My biggest challenge has probably been myself. I think I get in my own way sometimes. Many of us have these preconceived doubts about our own talents, oftentimes well before we even put them to work. But thankfully I've had very supportive people in my corner who believe in what I want to do and support me, so it has been pretty easy for me because of that.

What has been the best part of this experience? 

The best part so far has been the feedback. I've asked for very honest feedback, and it has been given to me. But it has been overwhelmingly positive. People who I haven't spoken to in a long time have called and texted to congratulate me. I also think the gratification you feel knowing that you've accomplished something you've always talked about is one of the best feelings.

For any women reading this interested in entering this field of work, what you tell them?

If someone asks you what your greatest characteristics are, let at least one of them be your resilience. Because this field is tough. And I don't know how credible my advice is because I haven't made it yet, but I can tell you that the best way to do it is to just do it. Put your fears and doubts aside and just go for it. You have nothing to lose. And do it while you're still young. Now is the time. I wish someone would have told me about all the opportunities I have. In school, we were only taught how to work for someone else, on someone else's production. And while that's definitely knowledgeable information, I wish we were also taught how to create our own work, how to market ourselves and work for ourselves. Because it's definitely possible. Issa Rae is a great example of that. Create your own stuff, don't wait for anyone else.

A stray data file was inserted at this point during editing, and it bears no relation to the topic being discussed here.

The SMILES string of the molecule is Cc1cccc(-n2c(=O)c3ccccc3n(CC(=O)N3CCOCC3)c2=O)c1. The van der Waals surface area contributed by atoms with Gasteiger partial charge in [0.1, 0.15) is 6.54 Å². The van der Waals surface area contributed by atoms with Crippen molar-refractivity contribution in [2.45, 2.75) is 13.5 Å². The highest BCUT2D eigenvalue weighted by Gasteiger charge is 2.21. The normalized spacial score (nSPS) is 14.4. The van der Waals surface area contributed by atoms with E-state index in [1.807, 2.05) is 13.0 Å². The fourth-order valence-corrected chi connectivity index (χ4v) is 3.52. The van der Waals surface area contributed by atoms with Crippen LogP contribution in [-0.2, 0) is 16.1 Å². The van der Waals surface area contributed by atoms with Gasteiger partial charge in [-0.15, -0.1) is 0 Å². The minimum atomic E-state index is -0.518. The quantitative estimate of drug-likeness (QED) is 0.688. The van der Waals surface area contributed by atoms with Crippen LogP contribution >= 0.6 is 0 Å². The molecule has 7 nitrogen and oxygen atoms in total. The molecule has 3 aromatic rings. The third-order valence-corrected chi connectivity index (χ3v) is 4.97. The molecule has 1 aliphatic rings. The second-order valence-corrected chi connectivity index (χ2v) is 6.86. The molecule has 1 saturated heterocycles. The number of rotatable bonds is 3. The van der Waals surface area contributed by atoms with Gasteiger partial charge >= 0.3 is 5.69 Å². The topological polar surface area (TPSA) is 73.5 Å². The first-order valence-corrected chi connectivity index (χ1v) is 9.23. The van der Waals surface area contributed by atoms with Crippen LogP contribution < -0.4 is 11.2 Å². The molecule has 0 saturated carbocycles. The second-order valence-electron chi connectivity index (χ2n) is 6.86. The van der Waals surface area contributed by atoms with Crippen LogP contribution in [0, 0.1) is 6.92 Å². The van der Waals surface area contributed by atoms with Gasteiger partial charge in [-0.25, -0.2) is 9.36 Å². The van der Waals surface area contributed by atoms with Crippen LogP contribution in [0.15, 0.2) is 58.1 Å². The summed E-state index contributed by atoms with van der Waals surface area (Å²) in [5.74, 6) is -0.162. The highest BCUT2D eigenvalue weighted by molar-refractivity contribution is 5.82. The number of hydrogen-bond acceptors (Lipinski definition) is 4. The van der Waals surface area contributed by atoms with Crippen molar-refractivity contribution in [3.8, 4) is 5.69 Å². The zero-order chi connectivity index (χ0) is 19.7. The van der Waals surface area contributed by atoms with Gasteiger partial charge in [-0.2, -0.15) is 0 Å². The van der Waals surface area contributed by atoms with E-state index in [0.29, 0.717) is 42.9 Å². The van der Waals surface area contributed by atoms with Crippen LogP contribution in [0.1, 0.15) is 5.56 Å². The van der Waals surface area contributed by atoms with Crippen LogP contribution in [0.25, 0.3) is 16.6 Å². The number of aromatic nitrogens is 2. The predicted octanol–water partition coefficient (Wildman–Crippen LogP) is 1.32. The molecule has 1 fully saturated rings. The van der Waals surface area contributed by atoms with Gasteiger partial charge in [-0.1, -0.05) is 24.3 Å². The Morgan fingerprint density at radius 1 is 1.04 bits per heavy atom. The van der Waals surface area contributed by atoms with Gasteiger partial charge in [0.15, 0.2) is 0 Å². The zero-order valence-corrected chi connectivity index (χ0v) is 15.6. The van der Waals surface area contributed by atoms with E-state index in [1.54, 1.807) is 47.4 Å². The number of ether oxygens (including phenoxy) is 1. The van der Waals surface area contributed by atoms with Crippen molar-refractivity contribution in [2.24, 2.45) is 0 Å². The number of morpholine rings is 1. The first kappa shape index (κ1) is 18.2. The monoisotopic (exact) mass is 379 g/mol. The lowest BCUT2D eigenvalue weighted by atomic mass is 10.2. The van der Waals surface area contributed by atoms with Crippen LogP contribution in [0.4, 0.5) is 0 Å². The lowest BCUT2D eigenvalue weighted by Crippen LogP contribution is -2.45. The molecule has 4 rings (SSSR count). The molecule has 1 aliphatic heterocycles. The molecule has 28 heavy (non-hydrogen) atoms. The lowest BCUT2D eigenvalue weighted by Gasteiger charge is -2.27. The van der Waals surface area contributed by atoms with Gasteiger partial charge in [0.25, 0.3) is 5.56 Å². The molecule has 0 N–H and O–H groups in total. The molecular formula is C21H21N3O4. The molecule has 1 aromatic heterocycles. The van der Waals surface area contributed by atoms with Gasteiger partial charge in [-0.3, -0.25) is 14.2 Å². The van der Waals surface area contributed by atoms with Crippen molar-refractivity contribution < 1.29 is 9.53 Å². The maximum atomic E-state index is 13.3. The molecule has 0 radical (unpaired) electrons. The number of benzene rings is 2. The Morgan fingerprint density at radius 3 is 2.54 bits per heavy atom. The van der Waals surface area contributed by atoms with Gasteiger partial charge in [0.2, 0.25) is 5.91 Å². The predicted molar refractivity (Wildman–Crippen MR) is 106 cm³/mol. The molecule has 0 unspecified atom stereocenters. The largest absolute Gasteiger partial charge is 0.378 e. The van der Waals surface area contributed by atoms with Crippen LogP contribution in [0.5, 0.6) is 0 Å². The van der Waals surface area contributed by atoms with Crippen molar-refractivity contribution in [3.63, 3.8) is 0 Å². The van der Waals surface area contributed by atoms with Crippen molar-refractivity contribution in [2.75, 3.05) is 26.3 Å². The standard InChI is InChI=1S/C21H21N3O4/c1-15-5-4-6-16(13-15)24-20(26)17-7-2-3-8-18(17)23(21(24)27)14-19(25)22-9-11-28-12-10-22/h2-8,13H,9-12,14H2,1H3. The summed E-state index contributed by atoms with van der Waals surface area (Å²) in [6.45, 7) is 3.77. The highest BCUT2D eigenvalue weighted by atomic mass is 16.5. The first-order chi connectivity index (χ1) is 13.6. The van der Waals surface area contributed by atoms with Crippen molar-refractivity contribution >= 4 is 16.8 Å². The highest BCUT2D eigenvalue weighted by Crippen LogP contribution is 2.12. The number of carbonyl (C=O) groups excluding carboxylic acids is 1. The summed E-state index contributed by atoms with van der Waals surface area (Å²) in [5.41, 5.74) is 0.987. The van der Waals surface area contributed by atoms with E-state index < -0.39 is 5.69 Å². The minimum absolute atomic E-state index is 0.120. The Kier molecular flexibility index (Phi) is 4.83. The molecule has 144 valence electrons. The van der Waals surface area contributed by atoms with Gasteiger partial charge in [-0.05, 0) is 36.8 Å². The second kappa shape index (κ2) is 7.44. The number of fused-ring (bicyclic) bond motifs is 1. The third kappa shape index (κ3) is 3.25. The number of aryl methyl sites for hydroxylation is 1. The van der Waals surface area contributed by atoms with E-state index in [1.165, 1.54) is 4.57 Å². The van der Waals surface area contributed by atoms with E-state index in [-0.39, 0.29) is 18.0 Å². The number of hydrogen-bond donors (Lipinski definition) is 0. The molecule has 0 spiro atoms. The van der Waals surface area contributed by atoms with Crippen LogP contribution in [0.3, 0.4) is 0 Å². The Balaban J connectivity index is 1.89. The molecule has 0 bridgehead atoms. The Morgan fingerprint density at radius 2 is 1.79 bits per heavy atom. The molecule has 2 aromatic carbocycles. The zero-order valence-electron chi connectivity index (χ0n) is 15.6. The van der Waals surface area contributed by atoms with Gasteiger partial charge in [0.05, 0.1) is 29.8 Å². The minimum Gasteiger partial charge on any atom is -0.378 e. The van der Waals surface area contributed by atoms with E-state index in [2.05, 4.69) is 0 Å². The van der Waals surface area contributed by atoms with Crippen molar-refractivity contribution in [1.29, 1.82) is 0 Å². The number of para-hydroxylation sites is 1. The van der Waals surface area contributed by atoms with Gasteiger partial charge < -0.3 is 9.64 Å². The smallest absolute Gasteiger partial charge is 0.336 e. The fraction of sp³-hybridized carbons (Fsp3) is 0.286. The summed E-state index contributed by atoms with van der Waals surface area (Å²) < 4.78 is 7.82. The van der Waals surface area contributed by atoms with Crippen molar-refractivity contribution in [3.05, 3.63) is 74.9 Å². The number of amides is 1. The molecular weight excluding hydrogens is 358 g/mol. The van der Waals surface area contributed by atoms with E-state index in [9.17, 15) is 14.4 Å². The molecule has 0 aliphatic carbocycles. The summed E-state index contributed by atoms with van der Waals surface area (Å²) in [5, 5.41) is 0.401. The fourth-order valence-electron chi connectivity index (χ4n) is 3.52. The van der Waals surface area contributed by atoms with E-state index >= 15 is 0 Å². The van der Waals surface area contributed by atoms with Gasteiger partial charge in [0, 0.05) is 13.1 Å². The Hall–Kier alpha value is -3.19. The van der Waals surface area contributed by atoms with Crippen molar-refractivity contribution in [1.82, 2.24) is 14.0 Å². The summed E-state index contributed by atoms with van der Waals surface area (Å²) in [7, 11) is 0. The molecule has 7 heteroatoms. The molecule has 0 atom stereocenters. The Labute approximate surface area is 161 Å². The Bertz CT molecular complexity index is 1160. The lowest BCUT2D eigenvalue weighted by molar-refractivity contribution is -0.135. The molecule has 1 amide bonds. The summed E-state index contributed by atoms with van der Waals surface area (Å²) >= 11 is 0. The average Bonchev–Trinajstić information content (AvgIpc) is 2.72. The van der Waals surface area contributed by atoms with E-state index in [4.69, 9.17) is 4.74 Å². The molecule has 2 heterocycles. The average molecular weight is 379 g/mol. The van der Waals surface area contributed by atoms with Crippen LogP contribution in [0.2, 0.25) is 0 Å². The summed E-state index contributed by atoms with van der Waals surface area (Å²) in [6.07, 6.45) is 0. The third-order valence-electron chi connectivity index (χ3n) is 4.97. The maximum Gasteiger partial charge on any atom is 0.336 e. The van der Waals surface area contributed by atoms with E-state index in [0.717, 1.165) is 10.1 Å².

What do you see for yourself looking forward?

So I'm hoping to pitch Outlandish to different networks in the future. Ideally, I want to complete my first season first and build necessary connections, but that's what I foresee happening. I also have an online publication called Pashionistas, of which I am the Editor-in-Chief. I want to continue growing that platform. My ultimate goal is to be a director, hopefully for something I've also written. I think writing is my strongest skill, so as long as I'm doing that in some form, I'm okay. 

 

 

Marlaina Williams